23 min

Podcast: helping families with international surrogacy Free Movement

    • News

Commercial surrogacy — paying someone else to carry and give birth to your child — is banned in the UK, but available overseas. That allows couples and individuals who would otherwise be unable to have children to experience the miracle of life with the aid of a third party.

It’s a fraught process, and getting the resulting baby a visa may not be at the forefront of the intended parents’ minds. It may, however, be necessary. A child born to a surrogate abroad will not be automatically entitled to come straight back to the UK, even if the intended parents are both British themselves. It depends on who the child’s legal parents are at the point of birth and what nationality that leaves the child with. The child may be British, or entitled to be registered as British, or entitled to the passport of the country of birth, or able to get entry clearance under a special surrogacy policy, or…

Enter Karma Hickman, who has seen her share of complicated surrogacy cases and disentangled the nationality and immigration law issues. In this podcast we review three of Karma’s past international surrogacy cases — names have been changed and all the rest of it — and work out the family’s options in each case. The scenarios are the same as in Karma’s article Surrogacy, citizenship and immigration: common problem scenarios, published yesterday.

Commercial surrogacy — paying someone else to carry and give birth to your child — is banned in the UK, but available overseas. That allows couples and individuals who would otherwise be unable to have children to experience the miracle of life with the aid of a third party.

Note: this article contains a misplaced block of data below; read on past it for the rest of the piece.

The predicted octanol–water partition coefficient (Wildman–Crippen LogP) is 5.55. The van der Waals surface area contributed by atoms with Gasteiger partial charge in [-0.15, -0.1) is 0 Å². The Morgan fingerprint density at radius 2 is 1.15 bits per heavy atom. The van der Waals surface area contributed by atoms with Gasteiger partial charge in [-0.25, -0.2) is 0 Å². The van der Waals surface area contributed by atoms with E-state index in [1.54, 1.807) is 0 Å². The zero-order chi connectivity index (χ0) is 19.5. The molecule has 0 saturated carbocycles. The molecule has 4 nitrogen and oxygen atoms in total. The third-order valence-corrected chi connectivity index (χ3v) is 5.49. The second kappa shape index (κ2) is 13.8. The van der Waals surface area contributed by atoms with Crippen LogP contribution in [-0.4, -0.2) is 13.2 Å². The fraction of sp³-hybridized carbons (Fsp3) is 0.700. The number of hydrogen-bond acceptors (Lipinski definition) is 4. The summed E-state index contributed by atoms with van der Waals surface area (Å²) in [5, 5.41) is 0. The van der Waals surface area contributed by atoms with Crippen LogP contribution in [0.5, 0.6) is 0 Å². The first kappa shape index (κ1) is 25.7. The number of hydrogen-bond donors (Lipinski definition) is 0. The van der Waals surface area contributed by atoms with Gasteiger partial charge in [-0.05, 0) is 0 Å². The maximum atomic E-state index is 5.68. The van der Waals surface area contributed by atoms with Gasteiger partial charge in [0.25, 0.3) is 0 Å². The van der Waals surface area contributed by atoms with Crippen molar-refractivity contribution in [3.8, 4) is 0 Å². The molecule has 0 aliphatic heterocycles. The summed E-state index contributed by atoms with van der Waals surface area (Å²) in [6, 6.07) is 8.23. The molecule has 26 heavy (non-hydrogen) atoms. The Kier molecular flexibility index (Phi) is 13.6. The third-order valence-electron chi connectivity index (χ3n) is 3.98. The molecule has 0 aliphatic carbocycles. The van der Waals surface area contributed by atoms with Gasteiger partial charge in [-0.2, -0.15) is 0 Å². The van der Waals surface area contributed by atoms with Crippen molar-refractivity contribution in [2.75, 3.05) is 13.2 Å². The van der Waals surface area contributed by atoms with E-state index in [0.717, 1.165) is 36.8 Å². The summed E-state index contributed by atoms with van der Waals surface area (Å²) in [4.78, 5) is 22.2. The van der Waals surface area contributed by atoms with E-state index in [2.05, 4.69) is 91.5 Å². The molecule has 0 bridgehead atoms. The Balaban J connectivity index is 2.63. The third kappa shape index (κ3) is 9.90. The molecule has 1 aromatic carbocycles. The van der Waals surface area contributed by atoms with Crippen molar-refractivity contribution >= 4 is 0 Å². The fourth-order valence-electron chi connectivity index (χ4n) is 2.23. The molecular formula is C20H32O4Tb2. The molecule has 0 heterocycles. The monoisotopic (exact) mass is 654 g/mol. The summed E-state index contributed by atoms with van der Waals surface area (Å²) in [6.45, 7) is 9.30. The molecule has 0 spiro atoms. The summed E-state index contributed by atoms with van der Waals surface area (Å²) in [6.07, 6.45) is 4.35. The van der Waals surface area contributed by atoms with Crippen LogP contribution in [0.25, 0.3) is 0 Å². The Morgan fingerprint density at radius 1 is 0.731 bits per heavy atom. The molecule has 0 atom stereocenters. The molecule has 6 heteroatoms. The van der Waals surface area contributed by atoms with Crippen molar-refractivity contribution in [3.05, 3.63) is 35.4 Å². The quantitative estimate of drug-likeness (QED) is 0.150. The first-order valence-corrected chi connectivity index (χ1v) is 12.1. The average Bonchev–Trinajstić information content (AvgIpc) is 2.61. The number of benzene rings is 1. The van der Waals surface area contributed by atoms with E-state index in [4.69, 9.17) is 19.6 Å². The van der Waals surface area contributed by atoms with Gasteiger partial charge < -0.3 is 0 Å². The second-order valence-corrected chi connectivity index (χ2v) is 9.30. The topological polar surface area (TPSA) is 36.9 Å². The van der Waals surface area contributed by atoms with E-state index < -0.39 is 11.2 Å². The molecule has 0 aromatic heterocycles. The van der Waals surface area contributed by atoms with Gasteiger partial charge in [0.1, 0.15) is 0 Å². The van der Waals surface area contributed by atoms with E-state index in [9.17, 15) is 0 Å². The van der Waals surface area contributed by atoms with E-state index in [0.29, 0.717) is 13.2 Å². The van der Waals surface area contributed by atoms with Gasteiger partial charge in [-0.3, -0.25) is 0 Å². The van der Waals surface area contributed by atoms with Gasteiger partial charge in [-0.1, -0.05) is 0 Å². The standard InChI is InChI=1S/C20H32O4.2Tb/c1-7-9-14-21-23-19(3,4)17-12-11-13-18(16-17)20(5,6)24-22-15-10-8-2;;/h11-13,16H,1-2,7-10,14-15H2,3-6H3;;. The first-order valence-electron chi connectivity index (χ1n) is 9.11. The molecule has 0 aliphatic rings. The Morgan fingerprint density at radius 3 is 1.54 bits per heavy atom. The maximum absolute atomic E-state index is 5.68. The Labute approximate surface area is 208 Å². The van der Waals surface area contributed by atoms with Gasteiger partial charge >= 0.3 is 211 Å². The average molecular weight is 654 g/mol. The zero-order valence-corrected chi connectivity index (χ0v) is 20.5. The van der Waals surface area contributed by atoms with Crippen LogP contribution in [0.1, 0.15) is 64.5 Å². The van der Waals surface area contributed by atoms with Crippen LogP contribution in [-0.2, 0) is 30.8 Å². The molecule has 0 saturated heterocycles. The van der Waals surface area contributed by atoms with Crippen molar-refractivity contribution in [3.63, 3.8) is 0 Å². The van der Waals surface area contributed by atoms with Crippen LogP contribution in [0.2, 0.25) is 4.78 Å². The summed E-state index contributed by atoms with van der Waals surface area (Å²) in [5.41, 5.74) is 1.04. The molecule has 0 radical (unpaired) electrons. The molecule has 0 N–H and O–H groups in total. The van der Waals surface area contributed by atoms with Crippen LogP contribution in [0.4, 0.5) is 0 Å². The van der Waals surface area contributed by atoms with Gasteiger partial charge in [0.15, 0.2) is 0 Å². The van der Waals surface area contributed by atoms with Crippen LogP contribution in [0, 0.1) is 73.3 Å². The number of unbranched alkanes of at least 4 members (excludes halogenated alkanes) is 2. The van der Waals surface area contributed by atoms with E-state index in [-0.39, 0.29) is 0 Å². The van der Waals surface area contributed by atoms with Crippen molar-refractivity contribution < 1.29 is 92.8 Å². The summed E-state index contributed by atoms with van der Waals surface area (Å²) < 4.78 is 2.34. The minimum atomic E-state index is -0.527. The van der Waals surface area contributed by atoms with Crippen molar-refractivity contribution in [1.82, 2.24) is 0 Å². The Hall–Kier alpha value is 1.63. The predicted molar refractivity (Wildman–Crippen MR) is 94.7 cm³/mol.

It’s a fraught process, and getting the resulting baby a visa may not be at the forefront of the intended parents’ minds. It may, however, be necessary. A child born to a surrogate abroad will not be automatically entitled to come straight back to the UK, even if the intended parents are both British themselves. It depends on who the child’s legal parents are at the point of birth and what nationality that leaves the child with. The child may be British, or entitled to be registered as British, or entitled to the passport of the country of birth, or able to get entry clearance under a special surrogacy policy, or…

Enter Karma Hickman, who has seen her share of complicated surrogacy cases and disentangled the nationality and immigration law issues. In this podcast we review three of Karma’s past international surrogacy cases — names have been changed and all the rest of it — and work out the family’s options in each case. The scenarios are the same as in Karma’s article Surrogacy, citizenship and immigration: common problem scenarios, published yesterday.

23 min

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